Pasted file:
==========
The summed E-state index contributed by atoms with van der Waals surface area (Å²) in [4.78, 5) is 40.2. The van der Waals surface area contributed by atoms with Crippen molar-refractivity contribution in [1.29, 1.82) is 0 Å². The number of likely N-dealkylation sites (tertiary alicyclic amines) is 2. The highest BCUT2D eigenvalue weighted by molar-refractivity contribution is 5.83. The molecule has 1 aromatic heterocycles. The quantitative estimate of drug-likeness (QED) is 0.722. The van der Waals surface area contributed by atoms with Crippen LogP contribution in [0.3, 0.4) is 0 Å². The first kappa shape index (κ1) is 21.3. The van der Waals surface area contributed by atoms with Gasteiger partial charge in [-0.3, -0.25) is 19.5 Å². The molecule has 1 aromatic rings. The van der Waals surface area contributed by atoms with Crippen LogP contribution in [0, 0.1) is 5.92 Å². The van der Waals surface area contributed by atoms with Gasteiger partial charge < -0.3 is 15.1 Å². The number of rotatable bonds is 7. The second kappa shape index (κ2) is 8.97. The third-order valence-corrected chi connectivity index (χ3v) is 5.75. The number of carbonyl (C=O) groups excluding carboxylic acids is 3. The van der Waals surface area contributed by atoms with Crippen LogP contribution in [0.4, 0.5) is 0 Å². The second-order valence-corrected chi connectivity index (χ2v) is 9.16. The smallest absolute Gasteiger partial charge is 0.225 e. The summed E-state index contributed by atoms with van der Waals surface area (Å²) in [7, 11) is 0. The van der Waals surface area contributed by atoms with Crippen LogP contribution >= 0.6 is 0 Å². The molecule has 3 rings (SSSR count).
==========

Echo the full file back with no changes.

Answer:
The summed E-state index contributed by atoms with van der Waals surface area (Å²) in [4.78, 5) is 40.2. The van der Waals surface area contributed by atoms with Crippen molar-refractivity contribution in [1.29, 1.82) is 0 Å². The number of likely N-dealkylation sites (tertiary alicyclic amines) is 2. The highest BCUT2D eigenvalue weighted by molar-refractivity contribution is 5.83. The molecule has 1 aromatic heterocycles. The quantitative estimate of drug-likeness (QED) is 0.722. The van der Waals surface area contributed by atoms with Crippen LogP contribution in [0.3, 0.4) is 0 Å². The first kappa shape index (κ1) is 21.3. The van der Waals surface area contributed by atoms with Gasteiger partial charge in [-0.3, -0.25) is 19.5 Å². The molecule has 1 aromatic rings. The van der Waals surface area contributed by atoms with Crippen LogP contribution in [0, 0.1) is 5.92 Å². The van der Waals surface area contributed by atoms with Gasteiger partial charge < -0.3 is 15.1 Å². The number of rotatable bonds is 7. The second kappa shape index (κ2) is 8.97. The third-order valence-corrected chi connectivity index (χ3v) is 5.75. The number of carbonyl (C=O) groups excluding carboxylic acids is 3. The van der Waals surface area contributed by atoms with Crippen LogP contribution in [0.4, 0.5) is 0 Å². The second-order valence-corrected chi connectivity index (χ2v) is 9.16. The smallest absolute Gasteiger partial charge is 0.225 e. The summed E-state index contributed by atoms with van der Waals surface area (Å²) in [7, 11) is 0. The van der Waals surface area contributed by atoms with Crippen LogP contribution >= 0.6 is 0 Å². The molecule has 3 rings (SSSR count).